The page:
Photo by Jordan Clark Haggard
I love these roads and this photograph that Jordan shot for Rapha during the LA Gentlemen’s race. See a few more selects here!
Photos by Fredrik Posse
It’s not everyday that PiNP does a Reader’s Rides post. In fact, it’s been months! When I received this email from Fredrik however, I had to share. The world of the fat tire road bike has expanded rapidly with the growing popularity of ‘gravel grinder’ rides. While I’ll say that cross bikes are the best all-rounders, some people want to tune their ride with a slightly different characteristics.
That’s what Fredrik achieved with his his new ride. Check out more below!
I made a comment on Twitter this morning about “cross practice”. To me, bike control is inherently more important than learning mounting and dismounting techniques. If you’re new to cross, riding in the woods will teach you everything you need to know, from cornering, dismounting, run ups and bunnyhopping. Clinics are great and I fully support them but you’ll learn more eating shit on a trail than riding in a grass field.
You can learn other techniques as you go, but bike control is going to win you a race, not saving a fraction of a second on your dismount (especially if you’re a new rider / racer). Get out in the woods and get rad. Ride, have fun and eventually, you will be damn good at it and make it look easy! As exhibited here by Matt Hall on the new Breadwinner Cycles Hole Shot cyclocross bike.
Granted Matt Hall has been racing cross in Portland for over a decade… Check out more lovely detail shots of this rad bike at Breadwinner and apologies for my Monday morning rantings.
Photo by Brian Vernor
Living in the Great Plains of the US means you spend a lot of time riding gravel roads and it just so happens, people take that very seriously these days. Today was the Gravel Road World Championships in Lincoln, Nebraska and Brian Vernor has some great photos up on his Flickr from last year’s event. I’d love to make it out and “compete” one year.
Check out Brian Vernor’s full Flickr set here.
EDIT: Congrats to Austin Horse for winning the Gravel Worlds!
Over the years, some of these guys have become good friends of mine and I’ve enjoyed watching their lives change in the time that the Rapha Continental has been around. Since its inception, the Continental not only influenced the lives of the members, but undoubtably cycling as a whole.
Watching this video from the 2013 Pacific Northwest Rapha Continental ride, all I can think about is doing something similar with a group of close friends. The PNW really is gorgeous.
My childhood winters and summers were spent on the Canadian border in Vermont. To this day, a majority of my dad’s side of the family lives in the Green Mountains and their foothills (Vermont actually translates to green mountain in French).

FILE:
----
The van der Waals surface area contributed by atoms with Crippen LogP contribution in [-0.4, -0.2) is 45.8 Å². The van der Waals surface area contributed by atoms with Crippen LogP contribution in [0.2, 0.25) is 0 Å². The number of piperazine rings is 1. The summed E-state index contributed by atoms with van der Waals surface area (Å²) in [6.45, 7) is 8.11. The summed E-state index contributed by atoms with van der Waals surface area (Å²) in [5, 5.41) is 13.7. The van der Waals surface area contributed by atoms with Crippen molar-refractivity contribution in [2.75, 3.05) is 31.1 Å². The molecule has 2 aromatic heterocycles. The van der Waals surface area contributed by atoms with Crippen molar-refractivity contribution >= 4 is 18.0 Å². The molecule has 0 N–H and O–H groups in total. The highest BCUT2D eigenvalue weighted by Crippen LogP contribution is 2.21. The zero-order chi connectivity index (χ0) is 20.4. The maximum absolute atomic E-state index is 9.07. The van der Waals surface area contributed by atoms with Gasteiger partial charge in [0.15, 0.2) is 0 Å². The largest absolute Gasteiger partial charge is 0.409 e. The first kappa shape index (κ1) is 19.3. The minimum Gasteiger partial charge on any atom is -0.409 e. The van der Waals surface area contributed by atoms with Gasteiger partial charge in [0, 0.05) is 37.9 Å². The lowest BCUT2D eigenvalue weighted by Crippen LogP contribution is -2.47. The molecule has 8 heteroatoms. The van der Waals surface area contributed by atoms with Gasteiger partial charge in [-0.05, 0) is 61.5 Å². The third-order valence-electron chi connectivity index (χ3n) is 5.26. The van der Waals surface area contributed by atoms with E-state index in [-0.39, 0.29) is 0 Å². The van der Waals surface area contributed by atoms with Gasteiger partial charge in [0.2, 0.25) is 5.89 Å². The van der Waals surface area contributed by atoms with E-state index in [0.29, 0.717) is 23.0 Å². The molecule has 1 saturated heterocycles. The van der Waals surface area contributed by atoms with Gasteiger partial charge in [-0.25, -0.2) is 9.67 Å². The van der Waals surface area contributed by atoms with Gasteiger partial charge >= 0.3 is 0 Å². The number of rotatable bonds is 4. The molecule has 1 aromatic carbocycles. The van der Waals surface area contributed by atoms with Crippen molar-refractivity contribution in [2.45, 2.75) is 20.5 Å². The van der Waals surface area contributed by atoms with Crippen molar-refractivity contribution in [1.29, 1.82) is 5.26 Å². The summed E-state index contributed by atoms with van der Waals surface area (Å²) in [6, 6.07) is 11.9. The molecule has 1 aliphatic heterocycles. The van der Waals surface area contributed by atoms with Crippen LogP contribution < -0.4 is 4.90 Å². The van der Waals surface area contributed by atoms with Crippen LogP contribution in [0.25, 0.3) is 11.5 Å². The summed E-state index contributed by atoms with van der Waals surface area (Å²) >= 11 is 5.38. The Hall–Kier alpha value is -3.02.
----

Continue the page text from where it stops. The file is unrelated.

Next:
After a 17 hour drive yesterday, my mom, Lauren and I arrived at my aunt’s house. She lives on the top a hill that as we were driving up it last night, all I could think about was bombing down it and consequently riding back up on my Geekhouse Mudville.
This morning, like an excited kid on Christmas, I kitted up and headed down to the main road before turning around and climbing back up. My plan was to do it four times, but neighboring hunting dogs kept me from more than two intervals.
These country roads are amazing. Most of which are closed during the winter months and are straight out of an “epic” ride video. Even though I’ve only got two days up here in the mountains, I’m planning on sneaking a ride in tomorrow morning before heading to Burlington on Friday for the JDRF ride with my mom and brother.
Remarkably, I’ve got wifi in the middle of nowhere, so I’ll do my best to update the site as events warrant.
As a side-note: I’m really digging the RX100!
If you enjoy riding up and down ranges in the ‘wood, or tearing down fire roads, then Santa Cruz is heaven. There’s even great road riding but this trip, we stuck to the trails. USCSC has a ton of trails on its campus, all of which cross, zig zag, ascend and descend around neighboring systems. When I initially headed down from SF with Brian Vernor, my cross bike was in the car, which would have been a fine vehicle for the day but I made a few phone calls and ended up demo’ing an Ibis Ripley instead. Let’s just say the day was probably a lot more enjoyable (hopefully I’ll be able to review that bike extensively in the future).
Garrett from Strawfoot, Vernor and I did a series of loops, ranging from relatively technical, loose and sandy descents to wide-open, no fucks given blast-fests down through Wilder. None of us had a Garmin on our bikes, so I have no idea how long we were out there, or how far we traveled, but my legs told me around 30 ish miles and in trails, that’s a long afternoon, especially when Santa Cruz was spiking into the 90′s and no, that’s not a reference to the vernacular style of the town.
Santa Cruz was heaven for those few hours and people often ask why I don’t shoot photos of the more technical, beautiful singletrack when I ride MTB. It’s because we’re going too fast and no one wants to stop! Except when someone wrecks…
My extended family grows every time I visit San Francisco. They’re always there to party, ride and pause for photos (usually I actually have to chase them for photos). The day I got into SF during my last stay, I met up with a group of fit fellas for a little road and a lotta dirt, right over the Golden Gate Bridge. Hawk Hill is the staple ride for many cyclists in SF. There are trails, singletrack and roads literally snaking all the way up to the top. Most of us were on cross bikes and a few were on road bikes. We all had fun, regardless! Check out more photos in the Gallery.
Tools of the trade: